www.frontiersin.org

Figure 2. Overview of the cross-over experimental design, indicating the control and three different warm-up conditions. The 15-minutes recovery period was included during control condition. The 10-minutes plus 5-minutes recovery period were included during PAP protocols, to simulate match conditions. The tests were divided at two measurement (M) day corresponding to each protocols. 60%-1RM, 80%-1RM, and 100%-1RM refer to match warm-up post-activation potentiation (PAP) protocols at 60, 80 and 100% of 1RM, respectively; WU, match warm-up protocol; M, measurement; H3Jd, triple hop test with dominant leg; H3Jnd, triple hop test with non-dominant leg; SJ, squat jump test; RSCOD, repeated sprint with change of direction test; S-30, linear 30-m sprint test; CMJ, countermovement jump test; COD, change of direction ability test.

Statistical Analyses

Data is presented as mean ± standard deviation (SD). All data were first log-transformed to reduce biases arising from non-uniformity error. The standardized difference or effect size [ES, 90% confidence limits (CL)] in the selected variables was calculated. Threshold values for Cohen’s ES statistics were >0.2 (small), >0.6 (moderate), and >1.2 (large) (Hopkins et al., 2009). For within-group comparisons, the chances that the differences in performance were better/greater [i.e., greater than the smallest worthwhile change (0.2 multiplied by the between-subject standard deviation, based on Cohen’s d principle)], similar, or worse/smaller were calculated. Quantitative chances (QC) of beneficial/better, similar/trivial, or detrimental/poorer effect were assessed qualitatively as follows: <1%, almost certainly not; >1–5%, very unlikely; >5–25%, unlikely; >25–75%, possible; >75–95%, likely; >95–99%, very likely; and >99%, most likely (Hopkins et al., 2009). If the chance that the true value is >25% beneficial and >0.5% chance that it is harmful, the clinically effect was considered as unclear. However, the clinical inference was declared as beneficial when odds ratio of benefit/harm was >66% (Hopkins et al., 2009). A specific Excel spreadsheet from sportsci.org was used to examine the within-group (between PAP protocols) (xPostOnlyCrossover.xls) comparisons.

Results

The mean 1RM half-squat for this study was 114.3 ± 15.0 kg. Table 1 shows the results for each test after each warm-up protocol.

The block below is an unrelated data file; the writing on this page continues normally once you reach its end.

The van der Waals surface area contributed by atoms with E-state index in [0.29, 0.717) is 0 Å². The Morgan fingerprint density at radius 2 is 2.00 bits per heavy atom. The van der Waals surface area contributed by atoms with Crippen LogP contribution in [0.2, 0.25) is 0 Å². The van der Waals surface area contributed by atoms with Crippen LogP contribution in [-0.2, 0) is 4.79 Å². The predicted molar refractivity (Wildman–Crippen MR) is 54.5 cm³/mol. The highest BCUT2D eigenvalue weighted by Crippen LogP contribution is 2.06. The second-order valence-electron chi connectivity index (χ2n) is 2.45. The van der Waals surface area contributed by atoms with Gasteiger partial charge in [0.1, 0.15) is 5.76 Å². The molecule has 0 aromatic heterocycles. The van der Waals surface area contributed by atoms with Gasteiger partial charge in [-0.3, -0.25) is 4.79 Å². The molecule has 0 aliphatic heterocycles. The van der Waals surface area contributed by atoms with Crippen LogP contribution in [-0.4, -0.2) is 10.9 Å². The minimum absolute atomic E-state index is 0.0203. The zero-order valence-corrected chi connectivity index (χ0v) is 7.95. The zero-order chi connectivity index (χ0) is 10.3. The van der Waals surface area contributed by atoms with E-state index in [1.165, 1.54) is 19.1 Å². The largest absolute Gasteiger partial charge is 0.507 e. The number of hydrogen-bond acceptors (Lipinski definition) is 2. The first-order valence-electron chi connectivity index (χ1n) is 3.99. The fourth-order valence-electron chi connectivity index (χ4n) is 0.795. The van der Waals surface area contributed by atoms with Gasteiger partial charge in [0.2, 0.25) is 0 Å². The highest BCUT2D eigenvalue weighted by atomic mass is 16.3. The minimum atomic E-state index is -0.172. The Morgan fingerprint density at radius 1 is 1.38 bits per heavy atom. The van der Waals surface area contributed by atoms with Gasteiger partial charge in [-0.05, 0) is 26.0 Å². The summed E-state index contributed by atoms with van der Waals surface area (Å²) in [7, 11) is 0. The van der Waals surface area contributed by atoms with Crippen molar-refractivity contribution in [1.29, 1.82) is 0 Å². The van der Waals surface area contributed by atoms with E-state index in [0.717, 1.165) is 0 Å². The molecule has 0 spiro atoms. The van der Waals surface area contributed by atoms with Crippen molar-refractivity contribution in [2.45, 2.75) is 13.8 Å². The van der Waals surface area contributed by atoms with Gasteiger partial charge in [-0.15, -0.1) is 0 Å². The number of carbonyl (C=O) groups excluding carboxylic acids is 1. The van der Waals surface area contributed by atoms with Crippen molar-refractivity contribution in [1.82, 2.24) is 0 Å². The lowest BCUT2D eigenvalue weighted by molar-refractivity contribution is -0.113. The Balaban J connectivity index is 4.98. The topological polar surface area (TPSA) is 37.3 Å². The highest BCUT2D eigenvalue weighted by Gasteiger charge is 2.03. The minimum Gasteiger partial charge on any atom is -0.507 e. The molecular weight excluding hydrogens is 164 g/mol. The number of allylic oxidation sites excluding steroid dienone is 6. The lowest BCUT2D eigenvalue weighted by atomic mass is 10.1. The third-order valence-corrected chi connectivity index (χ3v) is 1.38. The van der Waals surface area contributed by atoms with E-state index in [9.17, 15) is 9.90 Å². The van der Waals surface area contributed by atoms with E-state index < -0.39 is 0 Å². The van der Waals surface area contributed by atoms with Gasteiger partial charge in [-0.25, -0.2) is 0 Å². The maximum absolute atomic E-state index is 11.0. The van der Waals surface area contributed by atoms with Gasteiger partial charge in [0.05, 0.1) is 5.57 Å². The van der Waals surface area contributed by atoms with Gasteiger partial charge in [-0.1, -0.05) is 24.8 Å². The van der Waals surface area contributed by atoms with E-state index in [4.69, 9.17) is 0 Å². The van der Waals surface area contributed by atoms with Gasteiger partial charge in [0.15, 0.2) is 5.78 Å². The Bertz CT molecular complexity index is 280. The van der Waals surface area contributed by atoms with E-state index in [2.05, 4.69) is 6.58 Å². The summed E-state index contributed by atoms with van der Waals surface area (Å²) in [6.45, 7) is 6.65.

TABLE 1
www.frontiersin.org

Table 1. Physical performance of soccer players after different warm-up protocols.

Comparisons between the control warm-up and the PAP warm-ups are indicated in Table 2. Likely to most likely improvements were shown in H3Jd, H3Jnd, COD, RSCODb, and RSCODt only after the 80%-1RM protocol in comparison to WU. Furthermore, a possibly greater enhancement was found in RSCODt after the 60%-1RM protocol compared to WU. Conversely, 100%-1RM and 60%-1RM protocols induced possible to most likely poorer performance in the H3Jd, H3Jnd, SJ, CMJ, COD, and RSCODb in comparison to WU. Similarly, a likely poorer S-30 performance was observed after 100%-1RM compared to WU.

TABLE 2
www.frontiersin.org

Table 2. Comparisons of soccer player’s physical performance after a traditional (control) warm-up versus three different warm-up conditions.

Comparisons between the PAP warm-up protocols are indicated in Table 3. Possibly to most likely improvements were shown in H3Jd, H3Jnd, SJ, CMJ, COD, RSCODb, and RSCODt after the 80%-1RM warm-up protocol in comparison to the 100%-1RM and 60%-1RM warm-up protocols. In addition, a possible better performance was achieved in the S-30 after the 80%-1RM warm-up compared to the 100%-1RM warm-up, while the 60%-1RM warm-up induced possible and very likely better S-30 performance in comparison to the 80%-1RM and 100%-1RM warm-up protocols, respectively. Finally, better performance in H3Jd (possible), H3Jnd (likely) and SJ (likely) were observed after 100%-1RM warm-up compared to 60%-1RM warm-up, whereas better performance in RSCODb (possible), RSCODt (likely), and S-30 (very likely) were observed after the 60%-1RM warm-up compared to the 100%-1RM warm-up.

TABLE 3
www.frontiersin.org